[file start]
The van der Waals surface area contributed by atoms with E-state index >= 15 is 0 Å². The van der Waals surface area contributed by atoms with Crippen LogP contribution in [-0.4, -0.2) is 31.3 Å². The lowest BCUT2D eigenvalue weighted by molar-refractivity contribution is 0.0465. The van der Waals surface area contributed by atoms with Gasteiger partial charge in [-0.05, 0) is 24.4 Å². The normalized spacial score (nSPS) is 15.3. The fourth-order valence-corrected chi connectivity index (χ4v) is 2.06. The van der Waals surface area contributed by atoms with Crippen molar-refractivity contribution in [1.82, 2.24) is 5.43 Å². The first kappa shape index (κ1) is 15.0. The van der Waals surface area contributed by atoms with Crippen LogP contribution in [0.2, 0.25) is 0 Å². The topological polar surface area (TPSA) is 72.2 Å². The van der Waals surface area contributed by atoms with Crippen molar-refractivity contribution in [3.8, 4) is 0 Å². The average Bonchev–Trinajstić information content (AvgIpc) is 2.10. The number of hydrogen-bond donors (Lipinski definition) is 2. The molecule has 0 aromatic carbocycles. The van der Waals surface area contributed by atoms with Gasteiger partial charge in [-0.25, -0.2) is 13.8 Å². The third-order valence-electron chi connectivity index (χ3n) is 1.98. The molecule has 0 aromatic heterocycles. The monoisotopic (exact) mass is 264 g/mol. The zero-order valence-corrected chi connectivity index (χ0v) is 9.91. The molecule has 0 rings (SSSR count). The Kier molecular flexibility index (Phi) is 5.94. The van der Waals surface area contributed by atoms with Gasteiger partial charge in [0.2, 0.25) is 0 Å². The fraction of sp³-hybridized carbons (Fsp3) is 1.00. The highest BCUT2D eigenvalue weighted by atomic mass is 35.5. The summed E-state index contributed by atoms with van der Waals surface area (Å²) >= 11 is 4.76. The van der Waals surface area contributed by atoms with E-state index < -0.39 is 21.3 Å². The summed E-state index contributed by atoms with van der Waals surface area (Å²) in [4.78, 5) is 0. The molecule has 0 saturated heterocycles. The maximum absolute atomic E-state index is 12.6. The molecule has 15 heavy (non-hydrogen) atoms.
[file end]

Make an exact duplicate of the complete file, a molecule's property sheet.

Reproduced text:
The van der Waals surface area contributed by atoms with E-state index >= 15 is 0 Å². The van der Waals surface area contributed by atoms with Crippen LogP contribution in [-0.4, -0.2) is 31.3 Å². The lowest BCUT2D eigenvalue weighted by molar-refractivity contribution is 0.0465. The van der Waals surface area contributed by atoms with Gasteiger partial charge in [-0.05, 0) is 24.4 Å². The normalized spacial score (nSPS) is 15.3. The fourth-order valence-corrected chi connectivity index (χ4v) is 2.06. The van der Waals surface area contributed by atoms with Crippen molar-refractivity contribution in [1.82, 2.24) is 5.43 Å². The first kappa shape index (κ1) is 15.0. The van der Waals surface area contributed by atoms with Crippen LogP contribution in [0.2, 0.25) is 0 Å². The topological polar surface area (TPSA) is 72.2 Å². The van der Waals surface area contributed by atoms with Crippen molar-refractivity contribution in [3.8, 4) is 0 Å². The average Bonchev–Trinajstić information content (AvgIpc) is 2.10. The number of hydrogen-bond donors (Lipinski definition) is 2. The molecule has 0 aromatic carbocycles. The van der Waals surface area contributed by atoms with Gasteiger partial charge in [-0.25, -0.2) is 13.8 Å². The third-order valence-electron chi connectivity index (χ3n) is 1.98. The molecule has 0 aromatic heterocycles. The monoisotopic (exact) mass is 264 g/mol. The zero-order valence-corrected chi connectivity index (χ0v) is 9.91. The molecule has 0 rings (SSSR count). The Kier molecular flexibility index (Phi) is 5.94. The van der Waals surface area contributed by atoms with Gasteiger partial charge in [0.2, 0.25) is 0 Å². The fraction of sp³-hybridized carbons (Fsp3) is 1.00. The highest BCUT2D eigenvalue weighted by atomic mass is 35.5. The summed E-state index contributed by atoms with van der Waals surface area (Å²) >= 11 is 4.76. The van der Waals surface area contributed by atoms with E-state index < -0.39 is 21.3 Å². The summed E-state index contributed by atoms with van der Waals surface area (Å²) in [4.78, 5) is 0. The molecule has 0 saturated heterocycles. The maximum absolute atomic E-state index is 12.6. The molecule has 15 heavy (non-hydrogen) atoms.